Research from the University of Otago suggests that letting babies feed themselves solid foods appears to lead to them being less fussy eaters.
Published today in JAMA Pediatrics, the randomised trial found children who fed themselves solid foods once they were ready – rather than traditional spoon-feeding – had a better attitude towards food at 12 and 24 months and were less fussy about food than children who were spoon fed.
However, the study’s original hypothesis – whether such baby-led weaning would reduce the risk of becoming overweight, or other important outcomes – was not supported by the results. They found no evidence of improved energy self-regulation of body weight when compared to more traditional feeding practices.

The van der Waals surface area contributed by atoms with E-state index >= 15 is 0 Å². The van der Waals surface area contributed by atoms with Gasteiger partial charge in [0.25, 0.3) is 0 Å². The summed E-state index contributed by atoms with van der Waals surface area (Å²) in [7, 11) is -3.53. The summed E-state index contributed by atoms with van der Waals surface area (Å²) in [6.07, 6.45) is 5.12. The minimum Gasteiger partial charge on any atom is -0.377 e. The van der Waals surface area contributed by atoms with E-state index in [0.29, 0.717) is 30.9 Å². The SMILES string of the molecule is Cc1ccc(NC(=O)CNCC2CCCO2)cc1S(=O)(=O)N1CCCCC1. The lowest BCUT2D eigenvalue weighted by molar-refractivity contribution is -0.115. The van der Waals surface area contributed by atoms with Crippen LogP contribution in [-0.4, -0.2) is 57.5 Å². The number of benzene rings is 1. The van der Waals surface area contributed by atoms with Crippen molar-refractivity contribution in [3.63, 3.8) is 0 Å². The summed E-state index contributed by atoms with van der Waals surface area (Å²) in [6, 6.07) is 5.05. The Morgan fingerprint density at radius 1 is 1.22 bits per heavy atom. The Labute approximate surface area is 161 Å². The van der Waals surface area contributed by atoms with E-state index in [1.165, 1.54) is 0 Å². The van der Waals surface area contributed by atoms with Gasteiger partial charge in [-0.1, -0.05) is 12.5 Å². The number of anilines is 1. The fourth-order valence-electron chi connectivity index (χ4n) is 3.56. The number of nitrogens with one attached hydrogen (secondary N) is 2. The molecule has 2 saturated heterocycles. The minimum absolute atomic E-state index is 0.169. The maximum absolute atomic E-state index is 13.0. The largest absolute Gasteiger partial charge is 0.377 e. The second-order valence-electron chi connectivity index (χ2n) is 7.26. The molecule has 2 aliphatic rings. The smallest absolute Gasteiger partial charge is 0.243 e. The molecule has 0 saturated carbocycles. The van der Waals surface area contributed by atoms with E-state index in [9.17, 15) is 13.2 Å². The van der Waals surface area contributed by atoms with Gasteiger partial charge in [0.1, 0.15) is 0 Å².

Co-author Professor Rachael Taylor said there were some limitations to the study, but they found no evidence that infants following a baby-led approach did not eat enough food and there was no sign that the babies were underweight.
The research findings were covered by local and international media, including:
NZ Herald: Babies who feed themselves less fussy eaters
TVNZ: Babies allowed to feed themselves are less fussy, study suggests
Otago Daily Times: Mess is best to get in the mood for food